Educator challenges ban, allowing Breaking the Silence to present to students

"We will continue to break the silence until the occupation ends," Avner Gvaryahu said.

Employees work at the offices of "Breaking the Silence" in Tel Aviv, Israel, December 16, 2015 (photo credit: BAZ RATNER/REUTERS)
Employees work at the offices of "Breaking the Silence" in Tel Aviv, Israel, December 16, 2015
(photo credit: BAZ RATNER/REUTERS)
Executive Director of Breaking the Silence Avner Gvaryahu spoke about his political organization at a Yizhak Rabin Memorial Day event at a Tel Aviv High School Sunday. Gvaryahu was invited by school principal Ram Cohen to speak at the event.
This presentation marked the first time an educator challenged a ban, passed by the Knesset in January, forbidding the left-wing NGO from speaking at schools.
"We will continue to break the silence until the occupation ends," Gvaryahu said.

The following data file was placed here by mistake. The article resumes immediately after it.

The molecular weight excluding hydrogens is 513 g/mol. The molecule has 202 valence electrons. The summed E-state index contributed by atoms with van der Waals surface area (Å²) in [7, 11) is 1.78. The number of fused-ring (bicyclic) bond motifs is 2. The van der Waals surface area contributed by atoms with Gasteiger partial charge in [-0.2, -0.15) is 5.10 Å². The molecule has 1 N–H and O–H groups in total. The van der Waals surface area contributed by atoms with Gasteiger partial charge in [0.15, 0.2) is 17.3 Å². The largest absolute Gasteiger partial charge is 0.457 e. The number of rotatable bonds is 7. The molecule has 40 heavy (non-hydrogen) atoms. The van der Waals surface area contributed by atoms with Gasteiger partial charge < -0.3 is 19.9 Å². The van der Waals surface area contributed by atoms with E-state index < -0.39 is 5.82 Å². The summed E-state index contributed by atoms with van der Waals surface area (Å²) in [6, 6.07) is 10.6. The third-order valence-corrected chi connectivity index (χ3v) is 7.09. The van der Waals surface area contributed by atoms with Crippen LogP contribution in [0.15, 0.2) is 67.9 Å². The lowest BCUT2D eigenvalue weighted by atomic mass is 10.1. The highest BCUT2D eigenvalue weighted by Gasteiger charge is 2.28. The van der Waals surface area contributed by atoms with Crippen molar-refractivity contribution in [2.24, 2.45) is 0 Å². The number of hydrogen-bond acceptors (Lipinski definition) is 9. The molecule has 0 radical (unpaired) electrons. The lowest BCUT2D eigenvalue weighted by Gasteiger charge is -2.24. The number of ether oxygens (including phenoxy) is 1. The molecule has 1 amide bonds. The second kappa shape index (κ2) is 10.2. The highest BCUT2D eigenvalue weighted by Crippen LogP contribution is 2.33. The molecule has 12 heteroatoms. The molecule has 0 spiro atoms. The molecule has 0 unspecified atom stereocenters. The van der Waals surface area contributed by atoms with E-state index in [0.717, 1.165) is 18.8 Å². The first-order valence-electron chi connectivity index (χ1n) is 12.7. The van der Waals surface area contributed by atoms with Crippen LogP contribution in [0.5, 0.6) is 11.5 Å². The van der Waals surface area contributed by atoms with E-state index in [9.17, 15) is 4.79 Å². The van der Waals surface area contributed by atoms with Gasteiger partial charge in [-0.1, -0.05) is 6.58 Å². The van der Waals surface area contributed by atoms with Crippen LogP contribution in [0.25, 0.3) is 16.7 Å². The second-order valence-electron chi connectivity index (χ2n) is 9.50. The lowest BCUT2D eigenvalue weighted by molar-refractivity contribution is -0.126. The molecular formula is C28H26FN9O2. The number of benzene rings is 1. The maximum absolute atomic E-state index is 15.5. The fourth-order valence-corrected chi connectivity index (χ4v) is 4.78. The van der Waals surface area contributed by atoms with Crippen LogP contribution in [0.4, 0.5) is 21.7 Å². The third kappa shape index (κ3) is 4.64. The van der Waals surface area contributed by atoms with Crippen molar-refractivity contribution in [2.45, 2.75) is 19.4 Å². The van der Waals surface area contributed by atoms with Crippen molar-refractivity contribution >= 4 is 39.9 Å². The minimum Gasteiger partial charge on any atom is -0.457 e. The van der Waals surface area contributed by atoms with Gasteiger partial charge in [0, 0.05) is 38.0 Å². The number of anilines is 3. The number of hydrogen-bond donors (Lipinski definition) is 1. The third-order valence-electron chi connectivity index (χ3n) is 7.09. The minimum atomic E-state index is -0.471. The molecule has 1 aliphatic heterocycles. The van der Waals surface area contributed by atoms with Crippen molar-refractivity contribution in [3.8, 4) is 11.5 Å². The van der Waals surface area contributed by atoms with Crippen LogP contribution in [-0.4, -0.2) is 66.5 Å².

"Bennett sends us to secure isolated outposts right after we finish high school, but he fears high school students and what they might learn about their service, what it will look like in the territories and the reality there: an occupation," Gvaryahu said.
The law, proposed by MK Shuli Moalem-Refaeli (Bayit Yehudi), states that organizations delegitimizing the State of Israel, acting against IDF soldiers and the objectives of the Israeli education system will not be permitted to enter school premises or meet with students.
The law specifically targets Breaking the Silence, an organization made up of former IDF soldiers who report about their negative experiences serving over the Green Line. 

The law was passed in the middle of July.
Gil Hoffman contributed to this article.